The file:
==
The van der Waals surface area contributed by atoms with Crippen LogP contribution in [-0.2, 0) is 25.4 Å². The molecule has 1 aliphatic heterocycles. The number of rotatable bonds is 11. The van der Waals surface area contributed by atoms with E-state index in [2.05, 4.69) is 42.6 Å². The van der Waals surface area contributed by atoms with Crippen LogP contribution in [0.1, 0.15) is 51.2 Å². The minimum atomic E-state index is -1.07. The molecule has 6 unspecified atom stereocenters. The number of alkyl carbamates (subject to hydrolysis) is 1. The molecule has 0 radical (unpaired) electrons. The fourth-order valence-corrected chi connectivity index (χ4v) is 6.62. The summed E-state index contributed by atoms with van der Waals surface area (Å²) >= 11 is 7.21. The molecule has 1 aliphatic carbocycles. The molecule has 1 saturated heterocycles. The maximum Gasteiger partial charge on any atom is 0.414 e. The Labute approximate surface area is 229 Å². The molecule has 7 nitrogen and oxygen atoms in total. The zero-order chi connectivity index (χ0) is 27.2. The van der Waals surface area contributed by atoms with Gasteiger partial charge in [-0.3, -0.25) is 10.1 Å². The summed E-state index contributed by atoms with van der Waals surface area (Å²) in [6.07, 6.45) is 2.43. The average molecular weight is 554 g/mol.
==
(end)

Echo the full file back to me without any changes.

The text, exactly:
The van der Waals surface area contributed by atoms with Crippen LogP contribution in [-0.2, 0) is 25.4 Å². The molecule has 1 aliphatic heterocycles. The number of rotatable bonds is 11. The van der Waals surface area contributed by atoms with E-state index in [2.05, 4.69) is 42.6 Å². The van der Waals surface area contributed by atoms with Crippen LogP contribution in [0.1, 0.15) is 51.2 Å². The minimum atomic E-state index is -1.07. The molecule has 6 unspecified atom stereocenters. The number of alkyl carbamates (subject to hydrolysis) is 1. The molecule has 0 radical (unpaired) electrons. The fourth-order valence-corrected chi connectivity index (χ4v) is 6.62. The summed E-state index contributed by atoms with van der Waals surface area (Å²) >= 11 is 7.21. The molecule has 1 aliphatic carbocycles. The molecule has 1 saturated heterocycles. The maximum Gasteiger partial charge on any atom is 0.414 e. The Labute approximate surface area is 229 Å². The molecule has 7 nitrogen and oxygen atoms in total. The zero-order chi connectivity index (χ0) is 27.2. The van der Waals surface area contributed by atoms with Gasteiger partial charge in [-0.3, -0.25) is 10.1 Å². The summed E-state index contributed by atoms with van der Waals surface area (Å²) in [6.07, 6.45) is 2.43. The average molecular weight is 554 g/mol.